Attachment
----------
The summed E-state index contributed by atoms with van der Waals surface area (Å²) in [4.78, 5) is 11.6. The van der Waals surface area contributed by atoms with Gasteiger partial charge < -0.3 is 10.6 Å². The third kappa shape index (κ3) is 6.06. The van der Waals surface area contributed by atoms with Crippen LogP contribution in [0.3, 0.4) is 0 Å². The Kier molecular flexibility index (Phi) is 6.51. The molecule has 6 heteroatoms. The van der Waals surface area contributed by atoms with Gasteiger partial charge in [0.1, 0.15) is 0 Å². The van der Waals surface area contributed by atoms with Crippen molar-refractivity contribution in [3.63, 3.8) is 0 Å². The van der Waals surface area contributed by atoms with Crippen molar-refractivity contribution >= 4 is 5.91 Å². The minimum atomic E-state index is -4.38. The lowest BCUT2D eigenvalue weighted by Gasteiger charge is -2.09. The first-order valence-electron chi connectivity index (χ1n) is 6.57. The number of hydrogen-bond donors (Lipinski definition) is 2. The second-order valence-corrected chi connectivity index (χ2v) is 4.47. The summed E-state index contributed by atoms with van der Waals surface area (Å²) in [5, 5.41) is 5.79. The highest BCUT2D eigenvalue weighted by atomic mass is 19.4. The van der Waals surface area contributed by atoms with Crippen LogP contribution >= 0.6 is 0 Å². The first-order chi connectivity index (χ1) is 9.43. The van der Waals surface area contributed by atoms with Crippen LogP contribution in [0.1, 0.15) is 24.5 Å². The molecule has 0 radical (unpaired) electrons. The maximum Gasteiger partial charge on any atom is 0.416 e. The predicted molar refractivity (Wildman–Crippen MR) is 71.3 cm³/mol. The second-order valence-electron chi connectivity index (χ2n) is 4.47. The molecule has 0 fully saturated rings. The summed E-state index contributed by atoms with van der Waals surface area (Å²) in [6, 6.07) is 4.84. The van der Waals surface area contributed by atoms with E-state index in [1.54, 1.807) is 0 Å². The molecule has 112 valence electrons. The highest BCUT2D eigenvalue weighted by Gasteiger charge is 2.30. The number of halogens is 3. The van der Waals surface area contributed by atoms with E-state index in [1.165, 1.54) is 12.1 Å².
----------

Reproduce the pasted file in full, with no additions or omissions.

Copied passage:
The summed E-state index contributed by atoms with van der Waals surface area (Å²) in [4.78, 5) is 11.6. The van der Waals surface area contributed by atoms with Gasteiger partial charge < -0.3 is 10.6 Å². The third kappa shape index (κ3) is 6.06. The van der Waals surface area contributed by atoms with Crippen LogP contribution in [0.3, 0.4) is 0 Å². The Kier molecular flexibility index (Phi) is 6.51. The molecule has 6 heteroatoms. The van der Waals surface area contributed by atoms with Gasteiger partial charge in [0.1, 0.15) is 0 Å². The van der Waals surface area contributed by atoms with Crippen molar-refractivity contribution in [3.63, 3.8) is 0 Å². The van der Waals surface area contributed by atoms with Crippen molar-refractivity contribution >= 4 is 5.91 Å². The minimum atomic E-state index is -4.38. The lowest BCUT2D eigenvalue weighted by Gasteiger charge is -2.09. The first-order valence-electron chi connectivity index (χ1n) is 6.57. The number of hydrogen-bond donors (Lipinski definition) is 2. The second-order valence-corrected chi connectivity index (χ2v) is 4.47. The summed E-state index contributed by atoms with van der Waals surface area (Å²) in [5, 5.41) is 5.79. The highest BCUT2D eigenvalue weighted by atomic mass is 19.4. The van der Waals surface area contributed by atoms with Crippen LogP contribution >= 0.6 is 0 Å². The first-order chi connectivity index (χ1) is 9.43. The van der Waals surface area contributed by atoms with Crippen LogP contribution in [0.1, 0.15) is 24.5 Å². The molecule has 0 radical (unpaired) electrons. The maximum Gasteiger partial charge on any atom is 0.416 e. The predicted molar refractivity (Wildman–Crippen MR) is 71.3 cm³/mol. The second-order valence-electron chi connectivity index (χ2n) is 4.47. The molecule has 0 fully saturated rings. The summed E-state index contributed by atoms with van der Waals surface area (Å²) in [6, 6.07) is 4.84. The van der Waals surface area contributed by atoms with E-state index in [1.54, 1.807) is 0 Å². The molecule has 112 valence electrons. The highest BCUT2D eigenvalue weighted by Gasteiger charge is 2.30. The number of halogens is 3. The van der Waals surface area contributed by atoms with E-state index in [1.165, 1.54) is 12.1 Å².